While the interior crew steered the yacht behind the tender, the captain and I went back to the engine room to find the connection between the two engine battery banks. As we searched, we connected the portable 30-amp battery charger to the port engine battery bank. The engine starter motor required at least 19.5 volts to operate; the ECU needed 8 volts or more to supply fuel.
If we could get the port engine started, we could probably run it an hour or so before it died again of fuel starvation.
At 0830, the port battery bank read 20 volts, the port engine started, we retrieved the tender and by 0900 we were safe at anchor on the leeward side of Great Inagua.
The St. Vincent electrician and the Ft. Lauderdale mechanic returned the captain’s call and both indicated there should be an isolation transformer in the charging circuit. An isolation transformer prevents the batteries from being charged by the alternators and the ship’s 120-volt battery charger at the same time.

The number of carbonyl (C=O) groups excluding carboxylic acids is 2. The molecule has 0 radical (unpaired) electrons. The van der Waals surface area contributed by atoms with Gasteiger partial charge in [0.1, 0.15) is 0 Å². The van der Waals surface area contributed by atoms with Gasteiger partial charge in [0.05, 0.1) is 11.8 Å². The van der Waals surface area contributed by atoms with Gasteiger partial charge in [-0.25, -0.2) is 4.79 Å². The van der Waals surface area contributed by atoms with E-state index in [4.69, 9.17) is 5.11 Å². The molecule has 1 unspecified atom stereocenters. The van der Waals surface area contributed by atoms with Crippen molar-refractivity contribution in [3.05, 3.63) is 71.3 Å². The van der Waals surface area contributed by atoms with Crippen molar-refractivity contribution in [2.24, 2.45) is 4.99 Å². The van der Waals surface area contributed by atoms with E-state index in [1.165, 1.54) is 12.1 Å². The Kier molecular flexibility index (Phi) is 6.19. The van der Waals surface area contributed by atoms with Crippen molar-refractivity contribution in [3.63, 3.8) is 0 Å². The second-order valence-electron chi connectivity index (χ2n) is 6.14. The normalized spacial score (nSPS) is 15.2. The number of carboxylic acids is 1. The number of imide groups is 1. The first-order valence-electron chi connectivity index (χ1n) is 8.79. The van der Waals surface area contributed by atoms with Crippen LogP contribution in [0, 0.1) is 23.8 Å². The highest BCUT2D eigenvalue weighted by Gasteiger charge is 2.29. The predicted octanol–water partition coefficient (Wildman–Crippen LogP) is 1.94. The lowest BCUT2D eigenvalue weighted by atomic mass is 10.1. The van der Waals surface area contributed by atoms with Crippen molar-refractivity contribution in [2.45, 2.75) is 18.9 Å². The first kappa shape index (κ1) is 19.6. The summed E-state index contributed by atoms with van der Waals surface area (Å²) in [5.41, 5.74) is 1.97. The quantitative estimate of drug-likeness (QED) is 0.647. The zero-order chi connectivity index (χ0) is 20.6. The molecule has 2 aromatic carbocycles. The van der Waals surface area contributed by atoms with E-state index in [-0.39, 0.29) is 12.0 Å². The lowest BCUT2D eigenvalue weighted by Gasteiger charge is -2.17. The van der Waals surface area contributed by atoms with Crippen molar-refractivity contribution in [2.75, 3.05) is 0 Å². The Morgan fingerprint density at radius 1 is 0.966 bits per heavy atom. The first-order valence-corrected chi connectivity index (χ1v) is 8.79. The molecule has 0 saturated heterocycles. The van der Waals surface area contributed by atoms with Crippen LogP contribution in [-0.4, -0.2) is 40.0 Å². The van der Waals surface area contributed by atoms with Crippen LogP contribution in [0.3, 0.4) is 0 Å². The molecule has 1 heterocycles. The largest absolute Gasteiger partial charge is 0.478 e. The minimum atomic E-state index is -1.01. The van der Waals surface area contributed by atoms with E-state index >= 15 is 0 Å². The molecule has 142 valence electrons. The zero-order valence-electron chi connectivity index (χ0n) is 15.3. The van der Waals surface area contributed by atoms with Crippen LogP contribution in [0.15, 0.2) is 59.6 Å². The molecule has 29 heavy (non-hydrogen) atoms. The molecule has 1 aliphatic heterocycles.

If the transformer went bad, it could prevent the alternators from charging the batteries. The St. Vincent electrician indicated the transformer was a small blue box the size of a cribbage board near the starboard engine starter motor. All we had to do was locate the transformer, remove the wires from the alternators and re-attach them directly to the positive terminal on the battery banks.
Sounded easy, but the wiring harnesses were 20 feet long, bundled up with 8 to 10 wires each and located under the engine room. To complicate the repair, we couldn’t find the blue box.
This job of tracing the hot wire was going to require someone who could crawl into small spaces in the bilge and work upside down. Luckily, our first mate was just that guy.
With a good pair of dikes in hand, the mate began working his way aft, cutting wire ties and pulling the alternator wire out of the harness as he went. Eventually, he found a blue box at the aft end of the engine room and tucked away under some pipes and a bundle of wires about a foot in diameter.
He disconnected the port and starboard alternator wires, and we pulled them forward to the battery bank and reconnected them to the positive terminal on the batteries. The 30-amp charger had been connected for about an hour so it would take 2 to 3 hours more before we had enough power to restart the engine and see if the alternators were doing their job.